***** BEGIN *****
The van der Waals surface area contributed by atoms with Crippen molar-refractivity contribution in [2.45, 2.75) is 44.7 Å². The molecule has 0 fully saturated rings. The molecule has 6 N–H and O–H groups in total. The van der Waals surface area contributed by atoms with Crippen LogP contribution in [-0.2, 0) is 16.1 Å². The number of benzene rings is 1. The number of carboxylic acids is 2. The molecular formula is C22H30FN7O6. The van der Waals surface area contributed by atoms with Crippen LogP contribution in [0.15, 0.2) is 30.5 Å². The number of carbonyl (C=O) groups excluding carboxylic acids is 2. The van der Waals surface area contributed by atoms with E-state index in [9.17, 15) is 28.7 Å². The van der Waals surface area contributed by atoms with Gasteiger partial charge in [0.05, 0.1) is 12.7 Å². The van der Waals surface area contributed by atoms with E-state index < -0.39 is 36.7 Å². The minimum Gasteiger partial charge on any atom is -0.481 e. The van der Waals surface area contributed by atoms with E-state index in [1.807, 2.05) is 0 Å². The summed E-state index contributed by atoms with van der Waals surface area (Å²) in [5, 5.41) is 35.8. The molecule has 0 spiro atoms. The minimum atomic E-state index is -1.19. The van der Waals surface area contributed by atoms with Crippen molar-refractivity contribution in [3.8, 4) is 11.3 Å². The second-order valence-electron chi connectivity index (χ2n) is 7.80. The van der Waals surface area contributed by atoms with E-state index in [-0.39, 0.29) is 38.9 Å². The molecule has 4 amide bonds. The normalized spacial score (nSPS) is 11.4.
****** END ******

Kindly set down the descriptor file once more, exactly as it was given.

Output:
The van der Waals surface area contributed by atoms with Crippen molar-refractivity contribution in [2.45, 2.75) is 44.7 Å². The molecule has 0 fully saturated rings. The molecule has 6 N–H and O–H groups in total. The van der Waals surface area contributed by atoms with Crippen LogP contribution in [-0.2, 0) is 16.1 Å². The number of benzene rings is 1. The number of carboxylic acids is 2. The molecular formula is C22H30FN7O6. The van der Waals surface area contributed by atoms with Crippen LogP contribution in [0.15, 0.2) is 30.5 Å². The number of carbonyl (C=O) groups excluding carboxylic acids is 2. The van der Waals surface area contributed by atoms with E-state index in [9.17, 15) is 28.7 Å². The van der Waals surface area contributed by atoms with Gasteiger partial charge in [0.05, 0.1) is 12.7 Å². The van der Waals surface area contributed by atoms with E-state index < -0.39 is 36.7 Å². The minimum Gasteiger partial charge on any atom is -0.481 e. The van der Waals surface area contributed by atoms with E-state index in [1.807, 2.05) is 0 Å². The summed E-state index contributed by atoms with van der Waals surface area (Å²) in [5, 5.41) is 35.8. The molecule has 0 spiro atoms. The minimum atomic E-state index is -1.19. The van der Waals surface area contributed by atoms with Crippen molar-refractivity contribution in [3.8, 4) is 11.3 Å². The second-order valence-electron chi connectivity index (χ2n) is 7.80. The van der Waals surface area contributed by atoms with E-state index in [-0.39, 0.29) is 38.9 Å². The molecule has 4 amide bonds. The normalized spacial score (nSPS) is 11.4.